P.S. Not to mention the young eager KJ that is always waiting in the wings to under cut your price, and try and invade your turf!


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 Post subject: Re: Life after hosting
PostPosted: Fri Oct 04, 2019 3:50 pm 
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The Lone Ranger wrote:
srnitynow wrote:
Good to hear. We still have three COMPLETE set ups. We'd love to do it again. Tossing around the idea of hiring someone to help with set up and take down. Only problem, is I'm such a perfectionist, that they'd have to be willing to be trained to do it MY way. If we're gonna do it, we have to do it RIGHT. Again, thanks for your response. GOOD LUCK.



8) I have been out of the business now for more than 3 years, full time hosting. I still do private parties and favors for friends and non-profit organizations, that really can't afford to pay a host. Now I just turned 73 and had to face some health issues. Mostly It is just old age and the usual KJ burn out. Then I was working six days a week, sometimes two gigs a day. It does catch up with you and I had a good run for over 18 years. One problem with hiring someone to be a roadie is now the profit margins for gigs is so thin, it really doesn't pay to hire help. The help you get might not be reliable, and then you are stuck with your equipment at a location, and can't get it back home. You have been out for two years and things have changed greatly just in that short time frame. The way I look at it is I was at the top, made my money and got out, while I still could enjoy my retirement with my wife. We are traveling, and it doesn't hurt that she inherited a pile of money. I always worked hard and saved, who needs the hassle of playing every day?

P.S. Not to mention the young eager KJ that is always waiting in the wings to under cut your price, and try and invade your turf!


I agree with LR on hiring someone. This day and age the odds of finding someone who is reliable and takes pride in his/her job is very low. Then you top it with the fact that you would be making absolutely no money because you had to pay someone else to be a host. My best suggestion for that is to find an apprentice to just help you set up and tear down. You would only have to pay them a minimum amount or maybe just a few drinks if that worked out. Problem with doing it that way is those type of people won't be very reliable.

What I did is to buy gear that is lightweight and easy to set up (EV Evolve 50's). The hardest part is getting it into the venues. And that I have a really good cart to make the work easier. And the fact that I will only be doing private/corporate shows/weddings. That should make it easier.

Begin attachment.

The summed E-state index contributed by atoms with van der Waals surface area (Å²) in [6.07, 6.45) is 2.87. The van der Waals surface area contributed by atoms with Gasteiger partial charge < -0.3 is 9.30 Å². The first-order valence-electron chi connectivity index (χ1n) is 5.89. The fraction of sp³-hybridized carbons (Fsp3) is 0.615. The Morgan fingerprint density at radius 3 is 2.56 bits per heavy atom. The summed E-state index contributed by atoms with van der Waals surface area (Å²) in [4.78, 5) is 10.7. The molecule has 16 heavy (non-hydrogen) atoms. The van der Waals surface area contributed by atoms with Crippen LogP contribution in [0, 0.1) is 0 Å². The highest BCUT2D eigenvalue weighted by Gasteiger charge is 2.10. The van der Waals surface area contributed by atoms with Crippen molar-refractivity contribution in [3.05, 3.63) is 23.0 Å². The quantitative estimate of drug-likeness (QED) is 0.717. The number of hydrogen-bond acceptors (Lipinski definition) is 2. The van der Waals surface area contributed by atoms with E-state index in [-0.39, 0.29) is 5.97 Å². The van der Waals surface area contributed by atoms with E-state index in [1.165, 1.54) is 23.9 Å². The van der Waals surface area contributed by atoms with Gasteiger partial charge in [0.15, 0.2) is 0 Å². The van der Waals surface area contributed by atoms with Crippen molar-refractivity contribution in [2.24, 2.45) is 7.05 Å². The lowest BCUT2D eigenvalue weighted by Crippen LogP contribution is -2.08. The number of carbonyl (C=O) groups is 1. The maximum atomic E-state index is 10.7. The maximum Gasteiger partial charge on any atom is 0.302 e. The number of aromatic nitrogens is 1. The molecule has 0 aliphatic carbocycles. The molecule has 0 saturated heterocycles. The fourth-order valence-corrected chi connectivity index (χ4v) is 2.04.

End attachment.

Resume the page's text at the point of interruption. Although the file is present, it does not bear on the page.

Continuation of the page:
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 Post subject: Re: Life after hosting
PostPosted: Sat Oct 05, 2019 6:07 am 
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mrscott wrote:
The Lone Ranger wrote:
srnitynow wrote:

What I did is to buy gear that is lightweight and easy to set up (EV Evolve 50's). The hardest part is getting it into the venues. And that I have a really good cart to make the work easier. And the fact that I will only be doing private/corporate shows/weddings. That should make it easier.



8) Mrscott is right if you have to depend on others, then getting back in this business is not for you. If you have health issues that prevent you from physically moving and setting up your equipment, you should really consider other options. If you still want to try it, you might want to sell some of your excess equipment, and go lighter. I have two riggs not for sale, and a collection of speakers that I"m in the process of selling. I to have gone to a lighter setup at least as far as the single tower speaker system is concerned. My approach is making it like a pocket battleship, small but carrying a big entertainment punch. One other solution is to take the Brian approach and find another venue that will be a long time setup, those are few and far between, however.


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 Post subject: Re: Life after hosting
PostPosted: Sat Oct 05, 2019 7:06 am